If every physical event is explicable in terms of a previous one, then there are two possibilities. Either there is a starting point or there isn't. If there is no starting point, then nothing is explicable at all: if A is explained by B, it is only truly explained if there is an explanation for B, and so on. But our experience and innate belief is that events do have causes. If we are to maintain that, we need a first cause.
As the Greeks realised (unlike Hume), a first cause cannot belong to the same category as the subsequent chain of causation. If every physical event has a cause, then any postulated first physical cause would itself, as a physical event, have a cause. To say "the present state of the universe is explained by the big bang" is no different to saying "the present state of the universe is explained by its state last Wednesday." Both are true in a sense, but the explanation on offer is inadequate. The first claim just sounds better!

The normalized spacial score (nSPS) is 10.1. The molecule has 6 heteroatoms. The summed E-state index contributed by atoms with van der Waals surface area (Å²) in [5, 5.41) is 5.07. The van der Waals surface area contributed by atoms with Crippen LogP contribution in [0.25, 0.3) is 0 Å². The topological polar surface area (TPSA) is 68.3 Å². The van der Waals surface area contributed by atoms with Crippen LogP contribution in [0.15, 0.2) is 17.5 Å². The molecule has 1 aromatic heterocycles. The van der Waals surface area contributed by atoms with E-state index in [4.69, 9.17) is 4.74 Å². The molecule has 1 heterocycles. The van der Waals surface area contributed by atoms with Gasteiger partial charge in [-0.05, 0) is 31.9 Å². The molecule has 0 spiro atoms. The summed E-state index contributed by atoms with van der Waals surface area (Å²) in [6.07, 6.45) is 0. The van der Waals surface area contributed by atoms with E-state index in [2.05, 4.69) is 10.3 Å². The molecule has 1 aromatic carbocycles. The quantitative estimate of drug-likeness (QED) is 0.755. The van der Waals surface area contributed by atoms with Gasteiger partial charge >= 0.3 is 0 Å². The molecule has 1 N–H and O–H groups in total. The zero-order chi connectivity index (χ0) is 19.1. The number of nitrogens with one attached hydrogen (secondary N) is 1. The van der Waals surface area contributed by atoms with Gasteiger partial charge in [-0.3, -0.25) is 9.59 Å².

The conclusion is that the only possible first cause is a mental event rather than a physical one. Of course, that doesn't imply — as Christians and Muslims claim — that the universe has a beginning in time or that that the cause is a person.
I don't believe that the claim is that G!d is a person that caused the event.
Simply questioning if we say something that exist must have a beginning...
then either G!d had a beginning, or doesn't exist?
Or if we are saying that G!d can exist without a beginning, why can't the universe.
What's good for the goose is good for the gander...or so it seems to me.
You believe the universe is infinite?